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Why do we sleep?

$1.5 million study investigates the function of sleep

Patrick McNamara, an assistant professor of neurology and psychology at the BU School of Medicine and the Boston VA Medical Center

Why do we sleep? “The functions of sleep are not immediately apparent,” according to Patrick McNamara, an assistant professor of neurology and psychology at the BU School of Medicine and the Boston VA Medical Center. Under a $1.5 million grant from the National Institute of Mental Health, McNamara (CAS’86, MED’91) is studying the evolutionary development of sleep in mammals to help answer basic questions about why we spend a third of our lives unconscious.

There are two mammalian sleep states: REM (rapid eye movement), or “active,” sleep, when dreams occur, and non-REM, or “quiet,” sleep. Scientists do know that non-REM sleep is restorative — and essential to normal neurological function when we’re awake. “But nobody really knows the functions of REM sleep,” he says. “It’s a total mystery. What we’re doing is collecting data on as many mammalian species as we can — so far we’ve got about 120 — and looking at how much time an animal spends in both kinds of sleep. We’re putting it all into a large database to investigate the distinct evolutionary histories and physiological functions of the two sleep states.”

McNamara says that the goal of the three-year study, currently in its second year, is to clarify the role of each sleep state in the restorative function of sleep and illuminate the ways in which breakdowns in REM and non-REM sleep lead to clinical sleep disorders.

He points out that research during the past two decades has produced major advances in understanding sleep within particular species. Furthermore, he says, molecular advances have made it possible to generate phylogenetic, or evolutionary, trees, and new analytical methods provide the tools to examine macroevolutionary change on those trees. “This comparative methodology has entered a golden age,” says McNamara, “but these methods have yet to be applied to questions concerning the evolution of distinctive sleep state functions. We’re using what is known as phylogenetic analysis, which is a set of mathematical techniques that allows you to reconstruct in a step-by-step fashion how each of the sleep states emerged on the tree of life.”

All mammals sleep, but the amount of time they sleep during the course of a day runs the gamut. Giraffes, for example, sleep 1.9 hours, lions snooze for 13.5 hours, and the little brown bat of North America spends about 20 hours a day sleeping. The sleep of these animals — which is studied by observing their behavior and by monitoring the electrical changes in their brain activity — also varies greatly. “Sleep times for a given bout of a particular sleep state also vary considerably across mammalian species, from a low of about 15 minutes to a high of about 2 hours,” says McNamara. Correlating the ways different species sleep with other characteristics — such as anatomy, physiology, and reproductive patterns — can provide clues to the adaptive functions of sleep, he says.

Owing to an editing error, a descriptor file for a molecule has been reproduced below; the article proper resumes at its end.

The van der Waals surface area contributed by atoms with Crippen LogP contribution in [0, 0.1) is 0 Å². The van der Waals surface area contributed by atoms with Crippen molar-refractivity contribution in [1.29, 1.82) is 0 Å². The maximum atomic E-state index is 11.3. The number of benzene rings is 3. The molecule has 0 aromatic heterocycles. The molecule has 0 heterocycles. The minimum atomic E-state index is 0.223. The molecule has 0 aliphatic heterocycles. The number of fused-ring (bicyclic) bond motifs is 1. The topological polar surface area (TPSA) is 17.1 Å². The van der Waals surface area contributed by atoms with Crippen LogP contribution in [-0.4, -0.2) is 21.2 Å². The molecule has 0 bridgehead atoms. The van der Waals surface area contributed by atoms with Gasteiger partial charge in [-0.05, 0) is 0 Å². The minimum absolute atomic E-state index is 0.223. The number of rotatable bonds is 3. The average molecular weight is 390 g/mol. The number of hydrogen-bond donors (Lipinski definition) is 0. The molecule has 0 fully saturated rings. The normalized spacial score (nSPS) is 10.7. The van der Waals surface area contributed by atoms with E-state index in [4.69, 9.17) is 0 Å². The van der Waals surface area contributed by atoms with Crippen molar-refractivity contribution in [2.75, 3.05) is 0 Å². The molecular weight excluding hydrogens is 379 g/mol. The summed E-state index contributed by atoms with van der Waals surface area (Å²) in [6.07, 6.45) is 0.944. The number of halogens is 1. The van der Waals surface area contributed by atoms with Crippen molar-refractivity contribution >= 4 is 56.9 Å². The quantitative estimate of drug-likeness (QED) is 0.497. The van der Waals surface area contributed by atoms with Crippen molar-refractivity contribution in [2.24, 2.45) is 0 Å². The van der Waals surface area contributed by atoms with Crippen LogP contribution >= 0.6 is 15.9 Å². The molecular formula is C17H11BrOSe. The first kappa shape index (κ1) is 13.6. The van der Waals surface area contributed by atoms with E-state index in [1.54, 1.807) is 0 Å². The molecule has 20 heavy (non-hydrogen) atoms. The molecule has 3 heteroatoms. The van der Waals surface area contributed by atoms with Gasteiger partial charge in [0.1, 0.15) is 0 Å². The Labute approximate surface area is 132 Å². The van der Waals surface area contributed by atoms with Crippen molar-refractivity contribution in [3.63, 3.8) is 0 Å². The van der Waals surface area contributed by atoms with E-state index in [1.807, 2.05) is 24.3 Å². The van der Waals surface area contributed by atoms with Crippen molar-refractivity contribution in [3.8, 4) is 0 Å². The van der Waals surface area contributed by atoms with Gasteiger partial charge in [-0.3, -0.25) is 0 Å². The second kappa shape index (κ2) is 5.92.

Almost all mammals undergo cyclical alteration between non-REM and REM sleep, with the exceptions of Australia’s spiny anteater, which doesn’t experience REM sleep, and several species of marine mammals. “Dolphins don’t have REM sleep,” he says. “They sleep one hemisphere of their brain at a time,” possibly to control their respiration system, because they are voluntary breathers.

Scientists also know that duration of REM and non-REM sleep states appears to be regulated by separate sets of genes in mammals. For example, says McNamara, mouse cell lines C57BL and C57BR are associated with increased REM and SWS (short wave sleep, or dozing) episodes, while BALB/c is associated with short REM and long non-REM episodes.

He hopes that by developing a Web-accessible comparative database of mammalian sleep patterns, he and other scientists can derive clinical implications from the disturbances in sleep durations of the two sleep states that typically occur in such major human sleep disorders as insomnia and excessive daytime sleepiness. About 70 million Americans have sleep problems, which adds $15.9 billion to the national health-care bill.

McNamara first became interested in the study of sleep when he was an undergraduate psychology major at BU. “I got intrigued by the strange biology of REM sleep,” he says. “It’s associated with vivid dreams, but it’s also really peculiar, because every 90 minutes your brain goes into intense activation during REM sleep and yet your body becomes paralyzed. You can’t move your muscles, and at the same time you’re having what are known as autonomic nervous system storms. There is sexual arousal, emotional arousal, and stress hormones get released. I thought this was really strange. I asked myself, what could possibly be the function of REM sleep?”

With this latest study, he says, he wants to shed light on “an understudied mystery” — the function and evolution of sleep — and facilitate further investigations in the relatively new field of sleep research.